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Why The Ant Is Not So Venomous As The Snake Post by :jamestcarter Category :Short Stories Author :Dean S. Fansler Date :November 2011 Read :3391

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Why The Ant Is Not So Venomous As The Snake

Narrated by Francisco M. Africa of Lipa, Batangas. This is a Tagalog story.

God first created the earth. Then he took a rock from the earth and threw it on the terrestrial surface. When the rock was broken into many small pieces, he breathed into them the breath of life, and they became living creatures. At first these creatures, though differing in shapes and sizes, were not given different powers.

Among these creatures of God's were the snake and the ant. One day the snake went to God to ask for power. It said, "I come to thee, O God! to ask for thy favor. The world thou hast just created is wild with confusion. I have come to ask thee to give me the special power to kill all those that are rebellious and troublesome."

"Go back to your fellow-creatures!" answered God. "Hereafter you are endowed with the power to store in your teeth this poison. When you bite the vile and contemptible, inject into the wound some of this poison, and they will be killed; but first of all, observe their actions, and be conscientious and thoughtful." Then God gave the snake the poison. The snake returned to the earth in great joy.

When the ant heard that the snake was endowed with such power, it at once went to God to ask that the same privilege be granted it. The ant found God on his heavenly throne, instructing his host of angels. The ant approached God, and addressed him thus: "O thou almighty God! my brother the snake has been granted a great privilege by thee. Why art thou so unkind to me? Give me the same power, and I will be of great aid to the snake in destroying sinners." God, thinking that the snake might need an assistant, gave the ant the same privilege that he had given the snake.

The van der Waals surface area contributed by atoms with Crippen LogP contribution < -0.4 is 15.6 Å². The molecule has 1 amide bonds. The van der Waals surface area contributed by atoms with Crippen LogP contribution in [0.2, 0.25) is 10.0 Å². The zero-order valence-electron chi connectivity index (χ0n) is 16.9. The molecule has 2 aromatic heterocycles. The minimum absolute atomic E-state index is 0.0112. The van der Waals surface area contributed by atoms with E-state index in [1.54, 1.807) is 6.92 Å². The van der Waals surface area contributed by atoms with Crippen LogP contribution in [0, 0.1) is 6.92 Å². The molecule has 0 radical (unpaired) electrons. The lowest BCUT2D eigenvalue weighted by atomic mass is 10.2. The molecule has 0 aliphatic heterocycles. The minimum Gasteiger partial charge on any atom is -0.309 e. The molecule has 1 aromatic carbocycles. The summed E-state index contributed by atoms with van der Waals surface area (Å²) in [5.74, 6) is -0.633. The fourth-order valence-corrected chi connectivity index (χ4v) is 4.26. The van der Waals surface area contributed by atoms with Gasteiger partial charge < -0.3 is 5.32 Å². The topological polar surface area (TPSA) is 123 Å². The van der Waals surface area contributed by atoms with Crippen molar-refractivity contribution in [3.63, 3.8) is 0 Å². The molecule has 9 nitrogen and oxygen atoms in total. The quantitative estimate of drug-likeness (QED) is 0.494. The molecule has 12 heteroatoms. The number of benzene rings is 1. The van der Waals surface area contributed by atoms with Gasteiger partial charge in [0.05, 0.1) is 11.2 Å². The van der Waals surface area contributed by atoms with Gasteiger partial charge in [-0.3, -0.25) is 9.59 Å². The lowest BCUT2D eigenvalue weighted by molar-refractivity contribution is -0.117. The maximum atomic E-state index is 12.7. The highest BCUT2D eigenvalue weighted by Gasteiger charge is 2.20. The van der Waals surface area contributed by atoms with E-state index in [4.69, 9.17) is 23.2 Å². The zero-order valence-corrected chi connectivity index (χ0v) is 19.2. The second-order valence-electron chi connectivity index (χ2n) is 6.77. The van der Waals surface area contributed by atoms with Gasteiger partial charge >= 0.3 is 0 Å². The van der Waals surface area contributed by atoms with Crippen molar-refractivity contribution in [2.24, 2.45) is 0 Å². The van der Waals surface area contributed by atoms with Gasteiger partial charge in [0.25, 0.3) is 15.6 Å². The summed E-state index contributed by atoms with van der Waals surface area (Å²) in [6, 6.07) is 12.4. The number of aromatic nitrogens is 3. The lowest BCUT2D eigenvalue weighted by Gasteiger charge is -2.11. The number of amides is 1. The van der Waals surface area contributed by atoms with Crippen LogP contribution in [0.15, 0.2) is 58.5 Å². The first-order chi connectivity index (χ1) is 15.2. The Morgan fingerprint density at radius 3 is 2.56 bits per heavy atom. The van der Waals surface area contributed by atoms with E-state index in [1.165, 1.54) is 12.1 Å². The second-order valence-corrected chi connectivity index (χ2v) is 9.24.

The ant was so greatly overjoyed, that it ran as fast as it could to the earth. When God saw it running, he called to the ant, but it paid no attention to him. Then God, being very much enraged, took away some of the ant's power, lest the ant might use it unreasonably. And so to-day the ant's bite is not so poisonous as the snake's.



Another form of this story, recorded by Andrea Silva, also of Lipa, Batangas, runs as follows:--

In the olden times, when this great universe was still young, the inhabitants of this Archipelago had a sacred belief in a superior god whom they called Bathala. He was the creator of all things.

One day Bathala called the animals one by one, and bestowed upon each a gift, or the power of doing something. To the bird he gave the power to fly. Next Bathala called the ant, likewise intending to bestow on it more power than on any other animals, because it was so very small; but the ant was the most stupid and lazy of all creatures. It did not pay any attention to the summons of the god, but pretended to be deaf. Whereupon Bathala became so angry that he called the snake and gave to it the wonderful power that he had intended to give the ant. "You, Sir Snake, shall seldom be caught by any person, for you shall have the power of being very nimble. Besides, every one shall be afraid of you."

When finally the ant appeared before the god, asking him for the gift he had promised, Bathala said, "O you poor, tiny, imprudent creature! Since you disobeyed your god, from now on you and your tribe shall meet with death very often, for you shall be pinched by those whom you bite."

And so it is to-day that we pinch to death the ants whenever they bite us.

The narrator testified that she heard the story from an old woman in her town of Lipa. So far as I know, this "just-so" fable of "The Ant and the Snake and God" has not been recorded outside of Lipa, Batangas; and I am inclined to believe that it represents old local tradition.

(The end)
Dean S. Fansler's short story: Why The Ant Is Not So Venomous As The Snake

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